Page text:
Fax machines are widely regarded as insecure, clunky, and just generally obsolete pieces of tech that deserve to be burned in effigy, not unlike a lot of the other shit we remember from the earlier decades of technological innovation. But because bureaucracy’s gonna bureaucracy, U.S. federal officials can’t seem to stop relying on these pieces of outdated junk.
Case in point: Earlier today, the New York Times dropped this piece describing exactly what happens when a fax machine based in a suburban Texas Health Department is faced with the state’s current record-breaking influx of new covid-19 cases — and of tests to process. As the Times describes:
The machine at the Harris County Public Health department in Houston recently became overwhelmed when one laboratory sent a large batch of test results, spraying hundreds of pages all over the floor.
“Picture the image of hundreds of faxes coming through, and the machine just shooting out paper,” said Dr. Umair Shah, executive director of the department. The county has so far recorded more than 40,000 coronavirus cases.
The idea of a machine spewing docs describing case after case after case is kind of an apt image for what’s going on across Texas right now. Even outside of Harris County, the state’s rates of hospitalisations and deaths have continued to climb, with the most recent numbers pointing to more than 3,000 deaths attributed to the virus. It’s gotten bad enough that Texas Gov. Greg Abott walked back his previously wobbly stance on masks, making them mandatory for most counties at the start of this month.
(Emphasis on “most.” As of this week, there are still nearly 80 counties statewide that refuse to uphold the mandate, hospitalisations and death rates be damned.)
Naturally, though, more hospitalisations means more paperwork, and more paperwork means more faxes. While clinics have gotten better about digitising their workflows over the past decade, more often than not, their shiny new electronic systems can’t quite mesh with their counterpart systems in the clinics in the next town over. That means they’re stuck relying on ol’ faithful — the fax machine — to get these messages across. As one Travis-county-based doctor told the Times, their own office machine is currently cranking out around 1,000 test-related faxes per day.
But as anyone who’s ever tried sending a fax can tell you, pages fluttering onto the floor are the least of these clinic’s problems. Faxes can be blurred or leave chunks of someone’s medical record out of the transmission entirely. Other times, printouts can be too dark or too faint to even read. And as the doctor explained, tracking down all of that information takes too long to make any sort of contact-tracing effort worth a damn:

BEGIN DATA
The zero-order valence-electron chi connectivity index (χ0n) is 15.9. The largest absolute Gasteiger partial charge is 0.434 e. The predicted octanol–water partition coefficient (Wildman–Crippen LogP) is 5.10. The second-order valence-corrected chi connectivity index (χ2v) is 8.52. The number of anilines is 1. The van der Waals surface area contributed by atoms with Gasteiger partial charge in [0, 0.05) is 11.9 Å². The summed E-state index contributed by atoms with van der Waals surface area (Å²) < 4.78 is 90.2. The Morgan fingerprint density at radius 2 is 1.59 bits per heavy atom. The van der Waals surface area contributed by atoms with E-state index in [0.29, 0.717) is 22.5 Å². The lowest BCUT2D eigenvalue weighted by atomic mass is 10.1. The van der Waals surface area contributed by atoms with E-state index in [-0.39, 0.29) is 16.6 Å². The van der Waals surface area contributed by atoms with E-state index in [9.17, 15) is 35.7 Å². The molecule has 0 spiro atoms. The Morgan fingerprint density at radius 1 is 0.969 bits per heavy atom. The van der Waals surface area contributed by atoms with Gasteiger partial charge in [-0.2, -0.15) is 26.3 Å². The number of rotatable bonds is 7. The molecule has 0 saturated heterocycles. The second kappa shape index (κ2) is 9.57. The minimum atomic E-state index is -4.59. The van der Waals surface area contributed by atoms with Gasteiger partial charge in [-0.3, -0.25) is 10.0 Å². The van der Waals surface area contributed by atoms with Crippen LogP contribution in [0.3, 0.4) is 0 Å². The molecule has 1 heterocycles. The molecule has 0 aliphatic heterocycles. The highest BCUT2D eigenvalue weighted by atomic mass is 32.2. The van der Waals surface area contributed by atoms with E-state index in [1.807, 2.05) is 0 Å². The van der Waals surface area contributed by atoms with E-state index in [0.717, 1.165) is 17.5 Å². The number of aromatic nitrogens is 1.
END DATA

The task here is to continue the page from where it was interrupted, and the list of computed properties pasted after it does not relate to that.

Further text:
He has been advising those in the area with virus symptoms to assume they are positive, since the tests take so long to come back.
“When we are receiving results back 14 days after the individual became symptomatic, it’s not useful at all,” Dr. Escott said.
Back in 2009, the Obama administration did try to pull the healthcare systems out of IT hell with the HITECH act, which promised a $US35 ($50) billion dollar investment to encourage, among other things, the adoption of electronic records in doctor’s offices across the U.S. The act has widely proven to be something of a flop, in part because it left U.S. public health departments off the table, meaning they had to upgrade their tech themselves — something that none of them could really afford to do then, and still can’t now.
Coming back to the present day, that means doctors in Texas and elsewhere who might want to, say, send their laboratory tests to just about anyone who isn’t another doctor in the state is stuck still using faxes to do so.
Before covid-19 hit, this might not have been a major issue, but just about everyone agrees that a global pandemic requires all departments — upgraded or otherwise — working together to get things under control. That doesn’t only mean agreeing to wear a damn mask and stay away from other people, but giving healthcare officials enough money to actually step into the same century as the rest of us.